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Wanted man caught after deployment of controversial Live Facial Recognition technology in London – Man assaulted police officer on being detained

A man who was arrested as a result of the deployment of Live Facial Recognition technology for failing to appear at court remains in police custody having assaulted a police officer.

On the evening of Saturday, 9 September, a police van with Live Facial Recognition (LFR) technology was operating in Wardour Street, W1 after Westminster Police announced the technology will be in use.

At around 20:15hrs, a 26-year-old man passed through the deployment area and was identified through LFR as wanted for failing to appear for sentencing on 5 May 2023 at Thames Magistrates’ Court.

The man assaulted a police officer on being detained. He was found to be in possession of Class B drugs and arrested on suspicion of assaulting an emergency worker and possession of drugs in addition to the ‘wanted’ offence.

The police officer, a sergeant attached to the Met’s Violent Crime Taskforce, was taken to hospital for treatment to head injuries. He has since been discharged.

The arrested man had been found guilty of two counts of possession of pointed/bladed articles at Thames Magistrates’ Court on 4 April 2023.

The convictions followed his arrest in Woodfield Road, W2 on 16 November 2021 after officers were called to a disturbance and he was found to be in possession of two knives.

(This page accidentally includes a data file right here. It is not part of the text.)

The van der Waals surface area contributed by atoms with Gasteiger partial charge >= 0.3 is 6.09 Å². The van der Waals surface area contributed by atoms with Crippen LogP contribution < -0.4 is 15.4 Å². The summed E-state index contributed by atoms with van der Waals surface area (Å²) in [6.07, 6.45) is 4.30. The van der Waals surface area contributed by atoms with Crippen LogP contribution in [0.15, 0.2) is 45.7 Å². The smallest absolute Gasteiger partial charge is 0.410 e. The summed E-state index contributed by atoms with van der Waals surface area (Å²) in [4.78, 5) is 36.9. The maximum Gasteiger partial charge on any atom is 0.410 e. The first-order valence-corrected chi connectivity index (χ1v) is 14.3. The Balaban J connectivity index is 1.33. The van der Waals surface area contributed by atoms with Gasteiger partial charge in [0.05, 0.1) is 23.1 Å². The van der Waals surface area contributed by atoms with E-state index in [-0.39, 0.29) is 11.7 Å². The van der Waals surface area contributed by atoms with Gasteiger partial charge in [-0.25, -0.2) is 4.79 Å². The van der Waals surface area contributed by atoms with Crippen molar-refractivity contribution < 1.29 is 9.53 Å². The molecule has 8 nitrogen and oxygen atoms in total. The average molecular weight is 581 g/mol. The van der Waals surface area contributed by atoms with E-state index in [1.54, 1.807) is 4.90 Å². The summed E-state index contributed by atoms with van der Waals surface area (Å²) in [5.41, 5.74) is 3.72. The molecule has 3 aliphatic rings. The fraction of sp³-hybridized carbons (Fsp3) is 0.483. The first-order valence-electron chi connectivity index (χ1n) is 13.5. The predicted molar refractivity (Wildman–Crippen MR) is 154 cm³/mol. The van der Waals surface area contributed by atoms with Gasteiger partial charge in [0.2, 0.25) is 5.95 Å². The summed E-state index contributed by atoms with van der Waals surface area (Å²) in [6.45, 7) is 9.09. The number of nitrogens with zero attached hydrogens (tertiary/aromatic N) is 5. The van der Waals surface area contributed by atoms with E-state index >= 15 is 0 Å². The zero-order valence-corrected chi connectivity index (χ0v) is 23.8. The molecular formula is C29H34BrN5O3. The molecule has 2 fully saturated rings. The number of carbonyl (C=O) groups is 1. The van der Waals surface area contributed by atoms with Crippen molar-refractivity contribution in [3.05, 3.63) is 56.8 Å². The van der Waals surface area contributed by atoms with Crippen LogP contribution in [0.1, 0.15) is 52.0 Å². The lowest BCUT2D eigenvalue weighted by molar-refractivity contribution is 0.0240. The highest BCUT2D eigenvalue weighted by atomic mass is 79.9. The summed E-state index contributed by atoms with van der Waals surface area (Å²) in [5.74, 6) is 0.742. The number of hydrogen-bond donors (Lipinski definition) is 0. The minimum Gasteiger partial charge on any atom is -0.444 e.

The Metropolitan Police uses facial recognition technology called NeoFace, developed by Japanese IT firm NEC, which matches faces up to a so-called watch list of offenders wanted by the police and courts for existing offences, Daily Mail reported.

Cameras scan faces in its view measuring the structure of each face, creating a digital version that is searched up against the watch list. If a match is detected, an officer on the scene is alerted, who will be able to see the camera image and the watch list image, before deciding whether to stop the individual.  

Not everybody on police watch lists is wanted for the purposes of arrest – they can include missing people and other persons of interest.

(Source: Metropolitan Police)

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